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CHICAGO (Reuters) - Bishop Blase Cupich, Pope Francis' first major appointment in the hierarchy of the U.S. Catholic Church, will knock at the door of Chicago's Holy Name Cathedral on Monday evening as part of the ritual beginning his term as the city's new archbishop.
Cupich, 65, the Spokane, Washington, bishop who is seen as a moderate, succeeds the more conservative Cardinal Francis George, 77, who is retiring. Cupich's installation Mass will be held on Tuesday afternoon.
Chicago, with more than 2.2 million parishioners, is the third-largest U.S. diocese by population and its archbishop has traditionally played a major role in the American Church hierarchy and in relations with local and national political leaders.
The city's archbishops are typically elevated to the rank of cardinal, meaning Cupich would be able to enter a conclave to elect a pope after Francis's death or resignation.
Cupich will be greeted at the cathedral door on Monday night by George and other religious leaders. The ceremony will include a sermon by Cupich, known as the homily.
Todd Williamson, director of the archdiocese's Office for Divine Worship, said the knocking ritual is a centuries-old liturgical gesture and means exactly what it seems to mean.
"He's the new archbishop and is knocking, wishing to enter his cathedral," Williamson said, adding that it used to be done with the bishop's crosier, or staff.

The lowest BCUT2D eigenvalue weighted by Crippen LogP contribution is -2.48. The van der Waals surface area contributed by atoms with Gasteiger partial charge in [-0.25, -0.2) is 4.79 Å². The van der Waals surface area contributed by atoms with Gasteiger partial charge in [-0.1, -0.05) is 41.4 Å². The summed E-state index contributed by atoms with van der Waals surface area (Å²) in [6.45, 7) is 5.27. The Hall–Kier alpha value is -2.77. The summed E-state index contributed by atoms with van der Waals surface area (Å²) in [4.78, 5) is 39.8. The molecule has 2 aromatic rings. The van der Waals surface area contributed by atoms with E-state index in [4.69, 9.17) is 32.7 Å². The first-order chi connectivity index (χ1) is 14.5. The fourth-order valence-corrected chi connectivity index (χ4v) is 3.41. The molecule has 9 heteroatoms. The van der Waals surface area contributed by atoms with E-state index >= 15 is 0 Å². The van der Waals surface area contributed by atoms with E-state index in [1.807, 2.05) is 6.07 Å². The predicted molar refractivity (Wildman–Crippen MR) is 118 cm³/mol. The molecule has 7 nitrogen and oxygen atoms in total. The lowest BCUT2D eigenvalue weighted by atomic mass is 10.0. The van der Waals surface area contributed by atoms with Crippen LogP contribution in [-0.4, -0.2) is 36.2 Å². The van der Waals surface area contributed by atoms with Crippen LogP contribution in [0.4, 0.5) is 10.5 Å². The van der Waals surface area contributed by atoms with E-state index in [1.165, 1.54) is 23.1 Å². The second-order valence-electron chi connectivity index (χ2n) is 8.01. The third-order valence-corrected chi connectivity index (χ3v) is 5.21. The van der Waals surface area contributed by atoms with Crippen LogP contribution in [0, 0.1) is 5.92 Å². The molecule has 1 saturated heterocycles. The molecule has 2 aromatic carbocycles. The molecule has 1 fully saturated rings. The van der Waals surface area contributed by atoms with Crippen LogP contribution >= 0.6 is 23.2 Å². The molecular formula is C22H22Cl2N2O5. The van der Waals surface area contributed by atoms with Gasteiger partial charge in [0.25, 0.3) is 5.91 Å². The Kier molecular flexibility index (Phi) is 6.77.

A native of Omaha, Nebraska, Cupich studied at Catholic universities in the United States and the Pontifical Gregorian University in Rome.
Crux, a major U.S. Catholic website associated with the Boston Globe, said Cupich is "widely viewed as a moderate voice among Catholic bishops (and he) often eschews cultural battles in favor of dialogue and engagement."
Cupich's views are seen as in line with Francis' call for compassion rather than condemnation or confrontation on issues such as abortion and same-sex couples.
Francis also has called on bishops not to live like princes, and Cupich has said he will live in modest quarters at the cathedral rectory, rather than in the 19-chimney mansion on Chicago's Gold Coast which has been home to the city's archbishops since 1885.
George is undergoing treatment for cancer and has said he needs to focus on his health.
Reporting by Mary Wisniewski